SEQUIM — Voters in the Sequim School District might have not one but two levies to consider in 2017, and as early as February.
Sequim schools Superintendent Gary Neal told school board members Monday night he will give them two levy proposals for their consideration at their next board meeting Oct. 17.
The first is a replacement education programs and operations (EP&O) levy, one that funds more than 30 teachers, 16 classroom aides and secretaries, as well as technology and curriculum updates, transportation, maintenance and summer school staffing.
The second is a capital project levy that Neal hopes would address some of the projects voters declined to fund in recent bond proposals.
“We need to look at this as a short-term and long-term plan,” Neal said. “This is a good thing … as long as it’s articulated well.”
Neal didn’t provide specifics about either measure at Monday’s meeting.
The next Clallam County special election date is Feb. 14.
In 2013, school district voters approved a four-year EP&O levy authorizing the collection of $5.78 million per year to support the provision of educational services and programs that support education for Sequim students.
With that levy expiring at the end of 2017, the district hopes to continue those funding levels.
“This is merely a replacement levy,” Neal said.
With state legislators considering increases in student funding, Neal said the district would look at decreasing local levy assessments.
Voters have turned down four Sequim School District bond proposals since April 2014, with the most recent proposal a $54 million bond that garnered about 57 percent of the overall vote, short of the required 60 percent “supermajority” benchmark.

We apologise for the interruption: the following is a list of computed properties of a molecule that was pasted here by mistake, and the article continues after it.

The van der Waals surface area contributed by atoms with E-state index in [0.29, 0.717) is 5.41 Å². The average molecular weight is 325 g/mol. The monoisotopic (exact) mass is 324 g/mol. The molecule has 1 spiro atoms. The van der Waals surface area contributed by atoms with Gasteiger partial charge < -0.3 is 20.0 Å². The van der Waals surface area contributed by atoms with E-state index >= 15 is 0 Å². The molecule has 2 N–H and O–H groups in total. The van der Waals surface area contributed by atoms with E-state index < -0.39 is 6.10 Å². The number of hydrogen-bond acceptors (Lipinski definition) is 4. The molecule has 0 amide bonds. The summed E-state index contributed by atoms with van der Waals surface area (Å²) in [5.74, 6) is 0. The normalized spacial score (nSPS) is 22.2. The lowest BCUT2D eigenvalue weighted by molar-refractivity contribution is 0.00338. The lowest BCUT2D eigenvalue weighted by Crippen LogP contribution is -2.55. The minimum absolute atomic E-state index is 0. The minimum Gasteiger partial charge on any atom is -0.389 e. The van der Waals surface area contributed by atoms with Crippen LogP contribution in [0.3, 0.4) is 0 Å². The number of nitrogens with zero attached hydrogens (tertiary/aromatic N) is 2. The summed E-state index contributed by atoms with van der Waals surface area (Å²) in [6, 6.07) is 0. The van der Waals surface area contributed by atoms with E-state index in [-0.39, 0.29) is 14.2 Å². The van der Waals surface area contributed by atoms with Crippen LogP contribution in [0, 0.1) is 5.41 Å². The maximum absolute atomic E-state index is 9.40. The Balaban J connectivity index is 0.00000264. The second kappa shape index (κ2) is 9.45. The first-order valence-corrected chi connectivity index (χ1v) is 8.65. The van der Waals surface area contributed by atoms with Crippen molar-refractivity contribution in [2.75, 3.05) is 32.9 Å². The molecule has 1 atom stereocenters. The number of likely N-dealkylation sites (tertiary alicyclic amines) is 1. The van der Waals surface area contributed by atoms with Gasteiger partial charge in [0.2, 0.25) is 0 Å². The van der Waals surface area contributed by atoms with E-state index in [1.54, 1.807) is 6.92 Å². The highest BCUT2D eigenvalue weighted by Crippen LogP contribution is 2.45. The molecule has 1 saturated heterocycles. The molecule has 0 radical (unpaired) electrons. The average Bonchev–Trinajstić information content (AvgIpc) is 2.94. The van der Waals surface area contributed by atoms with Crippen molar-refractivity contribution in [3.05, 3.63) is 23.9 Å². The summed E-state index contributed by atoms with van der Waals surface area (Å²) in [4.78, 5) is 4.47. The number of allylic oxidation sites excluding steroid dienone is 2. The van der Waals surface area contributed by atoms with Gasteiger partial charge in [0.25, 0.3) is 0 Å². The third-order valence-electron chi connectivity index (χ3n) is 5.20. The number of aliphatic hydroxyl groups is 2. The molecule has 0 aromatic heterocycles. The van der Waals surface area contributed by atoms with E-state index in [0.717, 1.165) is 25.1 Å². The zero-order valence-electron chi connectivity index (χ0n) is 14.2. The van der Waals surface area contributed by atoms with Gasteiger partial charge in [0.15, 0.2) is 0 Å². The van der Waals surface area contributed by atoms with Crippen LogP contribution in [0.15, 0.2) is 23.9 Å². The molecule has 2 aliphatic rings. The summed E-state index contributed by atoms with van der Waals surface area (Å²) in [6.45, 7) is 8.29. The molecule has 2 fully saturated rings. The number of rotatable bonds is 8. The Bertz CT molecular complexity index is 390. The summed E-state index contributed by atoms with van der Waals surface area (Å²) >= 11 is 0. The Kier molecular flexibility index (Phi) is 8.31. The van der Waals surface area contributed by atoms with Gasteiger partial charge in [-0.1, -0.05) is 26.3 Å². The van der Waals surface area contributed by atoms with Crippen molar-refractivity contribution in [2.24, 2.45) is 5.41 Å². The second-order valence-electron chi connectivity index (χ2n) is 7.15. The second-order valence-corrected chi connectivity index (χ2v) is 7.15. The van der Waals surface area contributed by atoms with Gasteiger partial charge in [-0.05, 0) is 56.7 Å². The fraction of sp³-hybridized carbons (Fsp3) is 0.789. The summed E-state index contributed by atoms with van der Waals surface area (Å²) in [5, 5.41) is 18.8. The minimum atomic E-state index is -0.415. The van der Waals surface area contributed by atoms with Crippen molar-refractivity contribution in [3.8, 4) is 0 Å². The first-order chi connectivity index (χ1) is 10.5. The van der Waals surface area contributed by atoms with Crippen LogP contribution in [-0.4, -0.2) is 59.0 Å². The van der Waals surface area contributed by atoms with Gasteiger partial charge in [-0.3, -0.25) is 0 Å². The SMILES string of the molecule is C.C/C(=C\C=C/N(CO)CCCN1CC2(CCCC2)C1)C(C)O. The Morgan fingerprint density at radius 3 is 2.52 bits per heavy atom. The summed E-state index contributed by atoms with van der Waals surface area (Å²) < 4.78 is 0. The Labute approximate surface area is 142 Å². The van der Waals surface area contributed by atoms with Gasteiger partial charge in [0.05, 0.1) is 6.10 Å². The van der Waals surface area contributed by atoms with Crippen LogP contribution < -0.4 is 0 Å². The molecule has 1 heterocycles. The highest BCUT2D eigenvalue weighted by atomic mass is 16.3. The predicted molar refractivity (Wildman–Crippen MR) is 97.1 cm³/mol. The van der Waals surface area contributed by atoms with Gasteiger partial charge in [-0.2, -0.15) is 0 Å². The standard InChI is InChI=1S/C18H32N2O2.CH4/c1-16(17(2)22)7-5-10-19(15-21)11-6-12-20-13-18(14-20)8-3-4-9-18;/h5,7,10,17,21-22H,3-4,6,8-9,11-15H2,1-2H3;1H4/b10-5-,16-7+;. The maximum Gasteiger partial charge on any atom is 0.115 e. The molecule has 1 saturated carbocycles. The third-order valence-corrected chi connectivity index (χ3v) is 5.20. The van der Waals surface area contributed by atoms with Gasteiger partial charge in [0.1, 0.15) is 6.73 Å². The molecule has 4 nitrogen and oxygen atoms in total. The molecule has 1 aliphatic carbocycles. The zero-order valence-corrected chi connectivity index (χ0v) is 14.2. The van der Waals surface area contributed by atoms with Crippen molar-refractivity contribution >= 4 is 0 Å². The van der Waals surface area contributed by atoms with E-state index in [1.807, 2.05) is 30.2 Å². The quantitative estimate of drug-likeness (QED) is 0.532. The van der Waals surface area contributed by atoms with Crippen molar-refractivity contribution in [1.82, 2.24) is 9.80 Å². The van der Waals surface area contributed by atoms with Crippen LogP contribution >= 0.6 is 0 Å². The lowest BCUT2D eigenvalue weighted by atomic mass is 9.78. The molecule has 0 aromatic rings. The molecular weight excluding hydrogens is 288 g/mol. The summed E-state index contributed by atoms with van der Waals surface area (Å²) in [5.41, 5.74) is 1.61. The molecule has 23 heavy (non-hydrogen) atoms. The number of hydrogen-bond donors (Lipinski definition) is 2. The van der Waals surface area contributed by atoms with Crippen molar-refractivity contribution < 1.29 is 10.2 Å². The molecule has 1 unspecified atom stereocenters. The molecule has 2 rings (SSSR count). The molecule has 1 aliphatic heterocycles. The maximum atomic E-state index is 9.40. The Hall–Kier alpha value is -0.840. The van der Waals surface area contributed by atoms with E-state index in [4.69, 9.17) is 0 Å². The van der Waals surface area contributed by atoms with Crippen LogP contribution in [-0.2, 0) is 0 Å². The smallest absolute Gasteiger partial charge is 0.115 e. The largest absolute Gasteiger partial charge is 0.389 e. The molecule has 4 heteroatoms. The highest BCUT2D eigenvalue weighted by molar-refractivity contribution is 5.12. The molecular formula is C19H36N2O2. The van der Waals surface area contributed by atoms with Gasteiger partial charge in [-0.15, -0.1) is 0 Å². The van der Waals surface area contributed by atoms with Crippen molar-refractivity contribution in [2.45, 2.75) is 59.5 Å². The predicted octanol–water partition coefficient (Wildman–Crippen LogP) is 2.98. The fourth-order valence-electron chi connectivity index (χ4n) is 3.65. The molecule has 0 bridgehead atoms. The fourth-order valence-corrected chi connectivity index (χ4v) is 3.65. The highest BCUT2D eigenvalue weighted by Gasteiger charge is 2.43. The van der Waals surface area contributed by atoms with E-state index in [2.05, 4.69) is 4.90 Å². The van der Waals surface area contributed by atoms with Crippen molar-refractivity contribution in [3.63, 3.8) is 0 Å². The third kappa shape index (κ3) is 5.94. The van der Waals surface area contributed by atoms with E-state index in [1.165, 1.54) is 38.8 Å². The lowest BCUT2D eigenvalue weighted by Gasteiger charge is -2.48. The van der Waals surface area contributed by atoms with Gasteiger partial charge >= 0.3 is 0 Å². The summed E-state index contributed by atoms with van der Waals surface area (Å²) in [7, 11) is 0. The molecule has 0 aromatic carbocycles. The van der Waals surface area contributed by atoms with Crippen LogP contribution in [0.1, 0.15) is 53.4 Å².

Neal presented the school board with a $55 million bond plan in July, but board members balked at the idea, particularly at putting the proposal on the November general election ballot.
A capital project levy only requires a simple majority, or 50 percent plus one vote.
Capital project levies can be for one to six years — bonds are generally larger and spread out over a longer time period — and must be used for school facilities and other capital improvements.
Capital improvements typically refer to the addition of permanent structural improvements or upgrades, not the building of new facilities.
“As I said before [in July], I am not advocating for a new elementary school,” Neal told the school board.
As school administrators were considering their next steps toward addressing capital projects in the district, Neal said, “We thought, ‘Are there ways you can kind of chunk this [bond] down?’ This is one way of cutting that [list] back.”
The school board has until Dec. 16 to present one or both levy proposals to the Clallam County auditor’s elections office for the Feb. 14 special election.
Other election dates in 2017 include April 25 (special), Aug. 1 (primary) and Nov. 7 (general).
Sequim resident Mike McAleer asked that the board get a levy plan in place soon so that Citizens for Sequim Schools, the grass-roots group that supports local school levies and bond proposals, can get organized.
“We need to have a well-tuned message [and] we need to have that message before the ballots go out,” McAleer said. “It takes a good six weeks of prepping a message. This election is going to be important for a future bond election.”
Michael Dashiell is the editor of the Sequim Gazette of the Olympic Peninsula News Group, which also is composed of other Sound Publishing newspapers Peninsula Daily News and Forks Forum. Reach him at firstname.lastname@example.org.